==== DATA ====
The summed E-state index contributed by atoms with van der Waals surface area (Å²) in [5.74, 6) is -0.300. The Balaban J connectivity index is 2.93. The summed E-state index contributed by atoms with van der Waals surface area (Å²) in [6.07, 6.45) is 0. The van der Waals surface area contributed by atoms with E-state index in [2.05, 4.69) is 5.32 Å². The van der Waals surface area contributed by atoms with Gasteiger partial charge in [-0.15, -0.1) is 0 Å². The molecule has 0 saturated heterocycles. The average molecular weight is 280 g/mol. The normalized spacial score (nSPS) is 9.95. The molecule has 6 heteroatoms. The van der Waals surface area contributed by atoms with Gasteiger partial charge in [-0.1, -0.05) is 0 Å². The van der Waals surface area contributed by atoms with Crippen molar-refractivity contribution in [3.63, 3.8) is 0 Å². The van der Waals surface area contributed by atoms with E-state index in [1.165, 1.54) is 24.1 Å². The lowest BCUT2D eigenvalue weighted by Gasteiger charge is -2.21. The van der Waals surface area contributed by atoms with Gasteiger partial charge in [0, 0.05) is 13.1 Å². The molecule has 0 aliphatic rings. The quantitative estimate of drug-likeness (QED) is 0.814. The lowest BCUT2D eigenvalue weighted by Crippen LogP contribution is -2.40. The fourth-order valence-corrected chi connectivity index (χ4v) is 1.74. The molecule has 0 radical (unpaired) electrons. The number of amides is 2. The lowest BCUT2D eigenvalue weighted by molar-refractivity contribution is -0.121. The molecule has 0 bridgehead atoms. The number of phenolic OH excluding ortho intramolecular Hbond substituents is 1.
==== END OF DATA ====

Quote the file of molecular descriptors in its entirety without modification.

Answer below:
The summed E-state index contributed by atoms with van der Waals surface area (Å²) in [5.74, 6) is -0.300. The Balaban J connectivity index is 2.93. The summed E-state index contributed by atoms with van der Waals surface area (Å²) in [6.07, 6.45) is 0. The van der Waals surface area contributed by atoms with E-state index in [2.05, 4.69) is 5.32 Å². The van der Waals surface area contributed by atoms with Gasteiger partial charge in [-0.15, -0.1) is 0 Å². The molecule has 0 saturated heterocycles. The average molecular weight is 280 g/mol. The normalized spacial score (nSPS) is 9.95. The molecule has 6 heteroatoms. The van der Waals surface area contributed by atoms with Gasteiger partial charge in [-0.1, -0.05) is 0 Å². The van der Waals surface area contributed by atoms with Crippen molar-refractivity contribution in [3.63, 3.8) is 0 Å². The van der Waals surface area contributed by atoms with E-state index in [1.165, 1.54) is 24.1 Å². The lowest BCUT2D eigenvalue weighted by Gasteiger charge is -2.21. The van der Waals surface area contributed by atoms with Gasteiger partial charge in [0, 0.05) is 13.1 Å². The molecule has 0 aliphatic rings. The quantitative estimate of drug-likeness (QED) is 0.814. The lowest BCUT2D eigenvalue weighted by Crippen LogP contribution is -2.40. The fourth-order valence-corrected chi connectivity index (χ4v) is 1.74. The molecule has 0 radical (unpaired) electrons. The number of amides is 2. The lowest BCUT2D eigenvalue weighted by molar-refractivity contribution is -0.121. The molecule has 0 bridgehead atoms. The number of phenolic OH excluding ortho intramolecular Hbond substituents is 1.